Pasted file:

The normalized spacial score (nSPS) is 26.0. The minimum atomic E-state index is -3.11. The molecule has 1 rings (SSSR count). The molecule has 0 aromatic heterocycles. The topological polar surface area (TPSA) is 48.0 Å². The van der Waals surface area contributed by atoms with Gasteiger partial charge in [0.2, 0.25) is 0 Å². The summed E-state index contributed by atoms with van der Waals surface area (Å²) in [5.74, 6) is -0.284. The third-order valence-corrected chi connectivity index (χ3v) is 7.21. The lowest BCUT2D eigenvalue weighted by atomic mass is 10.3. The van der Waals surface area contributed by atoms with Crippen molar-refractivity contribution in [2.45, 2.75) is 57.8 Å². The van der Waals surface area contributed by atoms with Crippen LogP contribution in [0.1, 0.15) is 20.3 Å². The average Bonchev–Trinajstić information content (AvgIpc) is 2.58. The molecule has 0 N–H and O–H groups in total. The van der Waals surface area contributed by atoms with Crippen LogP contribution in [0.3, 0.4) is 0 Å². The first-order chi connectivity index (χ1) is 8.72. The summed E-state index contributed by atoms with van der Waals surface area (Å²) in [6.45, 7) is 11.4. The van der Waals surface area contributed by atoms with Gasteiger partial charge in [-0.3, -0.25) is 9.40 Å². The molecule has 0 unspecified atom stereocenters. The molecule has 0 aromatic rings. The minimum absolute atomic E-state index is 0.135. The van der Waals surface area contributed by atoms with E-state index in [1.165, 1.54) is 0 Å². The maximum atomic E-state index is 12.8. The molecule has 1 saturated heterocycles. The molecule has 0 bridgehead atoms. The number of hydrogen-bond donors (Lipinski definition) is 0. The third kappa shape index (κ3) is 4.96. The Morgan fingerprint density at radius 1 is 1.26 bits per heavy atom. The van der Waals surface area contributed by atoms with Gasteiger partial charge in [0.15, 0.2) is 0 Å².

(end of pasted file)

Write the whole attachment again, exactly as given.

The normalized spacial score (nSPS) is 26.0. The minimum atomic E-state index is -3.11. The molecule has 1 rings (SSSR count). The molecule has 0 aromatic heterocycles. The topological polar surface area (TPSA) is 48.0 Å². The van der Waals surface area contributed by atoms with Gasteiger partial charge in [0.2, 0.25) is 0 Å². The summed E-state index contributed by atoms with van der Waals surface area (Å²) in [5.74, 6) is -0.284. The third-order valence-corrected chi connectivity index (χ3v) is 7.21. The lowest BCUT2D eigenvalue weighted by atomic mass is 10.3. The van der Waals surface area contributed by atoms with Crippen molar-refractivity contribution in [2.45, 2.75) is 57.8 Å². The van der Waals surface area contributed by atoms with Crippen LogP contribution in [0.1, 0.15) is 20.3 Å². The average Bonchev–Trinajstić information content (AvgIpc) is 2.58. The molecule has 0 N–H and O–H groups in total. The van der Waals surface area contributed by atoms with Crippen LogP contribution in [0.3, 0.4) is 0 Å². The first-order chi connectivity index (χ1) is 8.72. The summed E-state index contributed by atoms with van der Waals surface area (Å²) in [6.45, 7) is 11.4. The van der Waals surface area contributed by atoms with Gasteiger partial charge in [-0.3, -0.25) is 9.40 Å². The molecule has 0 unspecified atom stereocenters. The molecule has 0 aromatic rings. The minimum absolute atomic E-state index is 0.135. The van der Waals surface area contributed by atoms with E-state index in [1.165, 1.54) is 0 Å². The maximum atomic E-state index is 12.8. The molecule has 1 saturated heterocycles. The molecule has 0 bridgehead atoms. The number of hydrogen-bond donors (Lipinski definition) is 0. The third kappa shape index (κ3) is 4.96. The Morgan fingerprint density at radius 1 is 1.26 bits per heavy atom. The van der Waals surface area contributed by atoms with Gasteiger partial charge in [0.15, 0.2) is 0 Å².